Stephen F. Austin State University

Gregg County Beauty kept Hollywood in Focus (August 2012)

Gregg County Beauty kept Hollywood in Focus
By Van Craddock

Like many young East Texas girls, Ernestine Hill dreamed of becoming a Hollywood actress some day. So in the late 1920s the Longview native moved to California, changed her name and danced her way into the movie industry.

Before long, Ernestine - who took the name Jean Howard - was hobnobbing with the likes of Clark Gable, Judy Garland, Humphrey Bogart and Greta Garbo. They were all good friends … and the Gregg County dreamer had the photographs to prove it.

Born Oct. 13, 1910, in Longview, Jean Howard was for decades one of Hollywood's most popular hostesses and photographers. Her Beverly Hills home hosted A-list parties that included the aforementioned celebrities and many others - from Vivien Leigh and Marlene Dietrich to Marilyn Monroe and John F. Kennedy (more on JFK in a minute).

Growing up in Longview, young Ernestine Hill was considered the prettiest girl in town. She entered and won local beauty contests and did some modeling. Friends kept telling her she ought to be in the movies.

So in 1929, while still a teen, she moved from Longview (population 5,000) to Los Angeles. It wasn't long until she had been signed as a dancer by Metro-Goldwyn-Mayer studios. Then she was discovered by legendary Broadway showman Florenz Ziegfeld, who changed her name to Jean Howard.

As a chorus girl, she soon was dancing in Broadway musicals. (Other Ziegfeld Girls included Barbara Stanwyck, Cyd Charisse, Lana Turner and Gypsy Rose Lee.)

Jean appeared in several movies, among them "Dancing Lady" (starring Clark Gable) and "Broadway to Hollywood" (Mickey Rooney). Lady Fortune continued to smile on her when, in 1934, she married Charles Feldman.

Feldman, one of Hollywood's first "super" agents, had formed an independent film company with famous director Howard Hawks ("Red River," "Sergeant York"). Since Feldman was the ultimate Hollywood insider - he knew virtually everybody in the movie business - Jean found herself hosting many of the most famous people on earth.

The East Texan loved having them in her home, and early on began taking candid photos of her guests. Jean loved her cameras, carrying one wherever she went. For the next four decades, movies took a backseat to her parties and photos.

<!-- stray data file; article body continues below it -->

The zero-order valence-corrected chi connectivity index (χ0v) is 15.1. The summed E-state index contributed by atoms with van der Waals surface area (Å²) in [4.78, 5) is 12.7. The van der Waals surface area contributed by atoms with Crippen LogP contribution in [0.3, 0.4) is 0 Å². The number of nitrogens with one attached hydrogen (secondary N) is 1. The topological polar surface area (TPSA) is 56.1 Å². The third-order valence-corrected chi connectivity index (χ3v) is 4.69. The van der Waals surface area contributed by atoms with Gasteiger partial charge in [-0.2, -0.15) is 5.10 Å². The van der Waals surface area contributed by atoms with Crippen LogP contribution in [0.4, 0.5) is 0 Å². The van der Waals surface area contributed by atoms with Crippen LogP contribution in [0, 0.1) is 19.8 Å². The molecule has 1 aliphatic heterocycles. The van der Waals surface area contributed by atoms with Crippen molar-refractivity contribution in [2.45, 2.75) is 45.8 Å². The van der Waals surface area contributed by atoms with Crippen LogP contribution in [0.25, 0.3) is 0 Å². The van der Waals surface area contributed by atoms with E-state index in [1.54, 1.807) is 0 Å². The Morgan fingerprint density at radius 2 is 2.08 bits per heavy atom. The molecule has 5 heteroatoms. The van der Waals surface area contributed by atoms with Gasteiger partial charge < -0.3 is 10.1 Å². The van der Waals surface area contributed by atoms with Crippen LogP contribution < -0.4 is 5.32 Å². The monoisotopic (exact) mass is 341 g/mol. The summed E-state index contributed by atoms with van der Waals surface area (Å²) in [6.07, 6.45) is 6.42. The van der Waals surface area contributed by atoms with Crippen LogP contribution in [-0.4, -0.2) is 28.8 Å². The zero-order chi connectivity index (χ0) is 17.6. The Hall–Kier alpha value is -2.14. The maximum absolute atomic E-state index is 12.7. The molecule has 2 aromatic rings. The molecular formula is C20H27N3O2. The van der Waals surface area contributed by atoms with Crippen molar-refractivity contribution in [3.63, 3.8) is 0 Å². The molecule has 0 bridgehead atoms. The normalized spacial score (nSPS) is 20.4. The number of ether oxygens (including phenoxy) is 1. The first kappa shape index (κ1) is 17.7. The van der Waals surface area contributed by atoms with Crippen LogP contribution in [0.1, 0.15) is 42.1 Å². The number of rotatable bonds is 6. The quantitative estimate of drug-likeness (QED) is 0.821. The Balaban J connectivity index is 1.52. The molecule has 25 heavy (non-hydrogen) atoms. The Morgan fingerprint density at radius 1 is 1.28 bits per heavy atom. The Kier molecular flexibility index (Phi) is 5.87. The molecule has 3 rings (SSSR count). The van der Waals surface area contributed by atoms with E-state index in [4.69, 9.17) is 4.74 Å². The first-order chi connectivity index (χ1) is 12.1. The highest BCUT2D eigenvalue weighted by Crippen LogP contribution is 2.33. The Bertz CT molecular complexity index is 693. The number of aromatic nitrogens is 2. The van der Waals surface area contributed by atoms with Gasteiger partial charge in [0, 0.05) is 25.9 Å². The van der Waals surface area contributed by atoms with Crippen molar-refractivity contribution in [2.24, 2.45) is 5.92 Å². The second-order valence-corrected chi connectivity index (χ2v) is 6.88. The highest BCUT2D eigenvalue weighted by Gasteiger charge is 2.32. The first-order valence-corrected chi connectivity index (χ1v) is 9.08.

Hollywood stars, directors and producers who avoided (and distrusted) the aggressive "paparazzi" press were at ease in front of Jean's camera: Lauren Bacall, Richard Burton, Grace Kelly, Howard Hughes, Gary Cooper, Natalie Wood, Henry Fonda, James Dean, Rita Hayworth, Marlon Brando.

From time to time, Jean's photos wound up in publications such as Vogue and Life Magazine.
All her life, powerful men were attracted to Jean (who divorced Feldman in the late 1940s). The story goes that Louis B. Mayer, the MGM mogul, was so smitten that he threatened to jump out a window if Jean refused to marry him. She said no, perhaps because Mayer was married at the time.

When John Kennedy was nominated for president in the 1960 Democratic National Convention at Los Angeles, Jean hosted a party for him. Hours after the party had ended, Kennedy knocked on her door in the wee hours of the morning. Complaining that he was starving and couldn't find an open restaurant, Jean served up scramble eggs for the future president.

In 1989, she published "Jean Howard's Hollywood: A Photo Memoir," a coffee table book featuring several hundred black-and-white images of celebrities. She followed that up two years later with "Travels with Cole Porter," another longtime friend.

She intended to write her autobiography but never got around to it. The Longview lass-turned-Tinseltown socialite died in March 2000 at the age of 89.

Thankfully, the East Texan's intimate portraits have left us an invaluable record of Hollywood's golden age.